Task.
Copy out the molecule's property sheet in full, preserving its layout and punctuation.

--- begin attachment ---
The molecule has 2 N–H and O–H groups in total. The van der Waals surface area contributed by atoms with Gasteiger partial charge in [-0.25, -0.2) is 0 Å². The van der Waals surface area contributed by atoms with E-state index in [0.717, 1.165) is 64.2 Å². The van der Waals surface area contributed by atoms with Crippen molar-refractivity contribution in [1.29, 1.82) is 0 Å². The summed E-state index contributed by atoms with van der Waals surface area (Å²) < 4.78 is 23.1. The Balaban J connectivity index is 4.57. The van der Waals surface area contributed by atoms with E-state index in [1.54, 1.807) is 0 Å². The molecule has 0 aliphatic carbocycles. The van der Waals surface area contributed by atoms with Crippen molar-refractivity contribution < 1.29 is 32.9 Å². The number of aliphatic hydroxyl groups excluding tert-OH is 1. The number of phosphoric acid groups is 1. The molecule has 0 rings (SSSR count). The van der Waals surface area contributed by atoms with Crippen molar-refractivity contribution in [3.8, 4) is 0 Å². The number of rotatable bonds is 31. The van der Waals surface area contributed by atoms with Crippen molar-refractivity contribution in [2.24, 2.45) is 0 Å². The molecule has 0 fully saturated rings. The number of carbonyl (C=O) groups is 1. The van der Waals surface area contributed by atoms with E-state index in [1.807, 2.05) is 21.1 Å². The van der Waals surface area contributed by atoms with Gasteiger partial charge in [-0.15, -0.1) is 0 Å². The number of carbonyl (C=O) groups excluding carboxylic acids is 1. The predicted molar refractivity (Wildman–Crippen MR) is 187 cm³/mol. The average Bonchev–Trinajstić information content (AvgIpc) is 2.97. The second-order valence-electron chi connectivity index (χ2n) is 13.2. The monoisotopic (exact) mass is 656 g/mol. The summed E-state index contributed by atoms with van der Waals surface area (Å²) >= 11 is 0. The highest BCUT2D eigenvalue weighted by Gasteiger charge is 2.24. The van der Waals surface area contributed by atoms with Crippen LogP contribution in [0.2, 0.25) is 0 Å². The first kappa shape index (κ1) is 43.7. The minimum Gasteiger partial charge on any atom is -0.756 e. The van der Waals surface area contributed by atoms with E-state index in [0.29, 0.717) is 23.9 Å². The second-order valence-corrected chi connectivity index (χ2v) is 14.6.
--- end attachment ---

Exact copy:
The molecule has 2 N–H and O–H groups in total. The van der Waals surface area contributed by atoms with Gasteiger partial charge in [-0.25, -0.2) is 0 Å². The van der Waals surface area contributed by atoms with E-state index in [0.717, 1.165) is 64.2 Å². The van der Waals surface area contributed by atoms with Crippen molar-refractivity contribution in [1.29, 1.82) is 0 Å². The summed E-state index contributed by atoms with van der Waals surface area (Å²) < 4.78 is 23.1. The Balaban J connectivity index is 4.57. The van der Waals surface area contributed by atoms with E-state index in [1.54, 1.807) is 0 Å². The molecule has 0 aliphatic carbocycles. The van der Waals surface area contributed by atoms with Crippen molar-refractivity contribution < 1.29 is 32.9 Å². The number of aliphatic hydroxyl groups excluding tert-OH is 1. The number of phosphoric acid groups is 1. The molecule has 0 rings (SSSR count). The van der Waals surface area contributed by atoms with Crippen molar-refractivity contribution in [3.8, 4) is 0 Å². The number of rotatable bonds is 31. The van der Waals surface area contributed by atoms with Crippen molar-refractivity contribution in [2.24, 2.45) is 0 Å². The molecule has 0 fully saturated rings. The number of carbonyl (C=O) groups is 1. The van der Waals surface area contributed by atoms with E-state index in [1.807, 2.05) is 21.1 Å². The van der Waals surface area contributed by atoms with Gasteiger partial charge in [-0.15, -0.1) is 0 Å². The number of carbonyl (C=O) groups excluding carboxylic acids is 1. The predicted molar refractivity (Wildman–Crippen MR) is 187 cm³/mol. The average Bonchev–Trinajstić information content (AvgIpc) is 2.97. The second-order valence-electron chi connectivity index (χ2n) is 13.2. The monoisotopic (exact) mass is 656 g/mol. The summed E-state index contributed by atoms with van der Waals surface area (Å²) >= 11 is 0. The highest BCUT2D eigenvalue weighted by Gasteiger charge is 2.24. The van der Waals surface area contributed by atoms with Crippen LogP contribution in [0.2, 0.25) is 0 Å². The first kappa shape index (κ1) is 43.7. The minimum Gasteiger partial charge on any atom is -0.756 e. The van der Waals surface area contributed by atoms with E-state index in [0.29, 0.717) is 23.9 Å². The second-order valence-corrected chi connectivity index (χ2v) is 14.6.